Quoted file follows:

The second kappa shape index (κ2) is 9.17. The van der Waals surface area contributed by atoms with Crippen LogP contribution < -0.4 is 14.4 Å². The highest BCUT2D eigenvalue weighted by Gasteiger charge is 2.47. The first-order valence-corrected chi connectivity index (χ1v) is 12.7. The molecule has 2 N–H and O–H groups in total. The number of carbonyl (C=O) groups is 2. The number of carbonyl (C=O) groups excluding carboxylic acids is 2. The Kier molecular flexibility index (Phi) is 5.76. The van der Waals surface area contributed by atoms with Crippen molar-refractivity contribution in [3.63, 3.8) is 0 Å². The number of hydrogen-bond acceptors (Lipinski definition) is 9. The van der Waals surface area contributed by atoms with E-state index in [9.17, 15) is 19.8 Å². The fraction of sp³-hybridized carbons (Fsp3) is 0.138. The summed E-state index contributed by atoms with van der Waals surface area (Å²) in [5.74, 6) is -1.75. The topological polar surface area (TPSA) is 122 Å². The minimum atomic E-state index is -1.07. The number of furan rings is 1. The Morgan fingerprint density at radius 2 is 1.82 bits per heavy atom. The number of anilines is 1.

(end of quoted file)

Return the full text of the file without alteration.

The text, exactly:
The second kappa shape index (κ2) is 9.17. The van der Waals surface area contributed by atoms with Crippen LogP contribution < -0.4 is 14.4 Å². The highest BCUT2D eigenvalue weighted by Gasteiger charge is 2.47. The first-order valence-corrected chi connectivity index (χ1v) is 12.7. The molecule has 2 N–H and O–H groups in total. The number of carbonyl (C=O) groups is 2. The number of carbonyl (C=O) groups excluding carboxylic acids is 2. The Kier molecular flexibility index (Phi) is 5.76. The van der Waals surface area contributed by atoms with Crippen molar-refractivity contribution in [3.63, 3.8) is 0 Å². The number of hydrogen-bond acceptors (Lipinski definition) is 9. The van der Waals surface area contributed by atoms with E-state index in [9.17, 15) is 19.8 Å². The fraction of sp³-hybridized carbons (Fsp3) is 0.138. The summed E-state index contributed by atoms with van der Waals surface area (Å²) in [5.74, 6) is -1.75. The topological polar surface area (TPSA) is 122 Å². The minimum atomic E-state index is -1.07. The number of furan rings is 1. The Morgan fingerprint density at radius 2 is 1.82 bits per heavy atom. The number of anilines is 1.